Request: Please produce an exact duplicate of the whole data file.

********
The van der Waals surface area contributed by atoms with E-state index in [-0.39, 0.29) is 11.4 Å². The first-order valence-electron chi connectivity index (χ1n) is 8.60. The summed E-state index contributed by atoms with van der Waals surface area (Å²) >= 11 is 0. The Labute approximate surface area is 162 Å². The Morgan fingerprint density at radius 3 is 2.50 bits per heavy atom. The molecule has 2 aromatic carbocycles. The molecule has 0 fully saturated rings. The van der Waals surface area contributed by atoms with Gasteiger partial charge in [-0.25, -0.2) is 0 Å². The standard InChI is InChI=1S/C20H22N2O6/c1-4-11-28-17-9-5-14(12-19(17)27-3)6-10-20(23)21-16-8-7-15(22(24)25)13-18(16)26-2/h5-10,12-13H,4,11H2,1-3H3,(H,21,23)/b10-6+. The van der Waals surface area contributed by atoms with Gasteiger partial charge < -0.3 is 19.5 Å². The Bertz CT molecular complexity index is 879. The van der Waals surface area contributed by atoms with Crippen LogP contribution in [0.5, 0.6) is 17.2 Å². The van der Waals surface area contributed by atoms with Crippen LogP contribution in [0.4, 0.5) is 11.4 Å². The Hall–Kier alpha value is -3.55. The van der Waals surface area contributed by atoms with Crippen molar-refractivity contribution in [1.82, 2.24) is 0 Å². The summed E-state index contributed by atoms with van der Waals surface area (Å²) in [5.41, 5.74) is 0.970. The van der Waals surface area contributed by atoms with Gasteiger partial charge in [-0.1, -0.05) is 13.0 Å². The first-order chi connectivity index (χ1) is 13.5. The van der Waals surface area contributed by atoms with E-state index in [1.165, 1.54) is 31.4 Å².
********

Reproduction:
The van der Waals surface area contributed by atoms with E-state index in [-0.39, 0.29) is 11.4 Å². The first-order valence-electron chi connectivity index (χ1n) is 8.60. The summed E-state index contributed by atoms with van der Waals surface area (Å²) >= 11 is 0. The Labute approximate surface area is 162 Å². The Morgan fingerprint density at radius 3 is 2.50 bits per heavy atom. The molecule has 2 aromatic carbocycles. The molecule has 0 fully saturated rings. The van der Waals surface area contributed by atoms with Gasteiger partial charge in [-0.25, -0.2) is 0 Å². The standard InChI is InChI=1S/C20H22N2O6/c1-4-11-28-17-9-5-14(12-19(17)27-3)6-10-20(23)21-16-8-7-15(22(24)25)13-18(16)26-2/h5-10,12-13H,4,11H2,1-3H3,(H,21,23)/b10-6+. The van der Waals surface area contributed by atoms with Gasteiger partial charge < -0.3 is 19.5 Å². The Bertz CT molecular complexity index is 879. The van der Waals surface area contributed by atoms with Crippen LogP contribution in [0.5, 0.6) is 17.2 Å². The van der Waals surface area contributed by atoms with Crippen LogP contribution in [0.4, 0.5) is 11.4 Å². The Hall–Kier alpha value is -3.55. The van der Waals surface area contributed by atoms with Crippen molar-refractivity contribution in [1.82, 2.24) is 0 Å². The summed E-state index contributed by atoms with van der Waals surface area (Å²) in [5.41, 5.74) is 0.970. The van der Waals surface area contributed by atoms with Gasteiger partial charge in [-0.1, -0.05) is 13.0 Å². The first-order chi connectivity index (χ1) is 13.5. The van der Waals surface area contributed by atoms with E-state index in [1.165, 1.54) is 31.4 Å².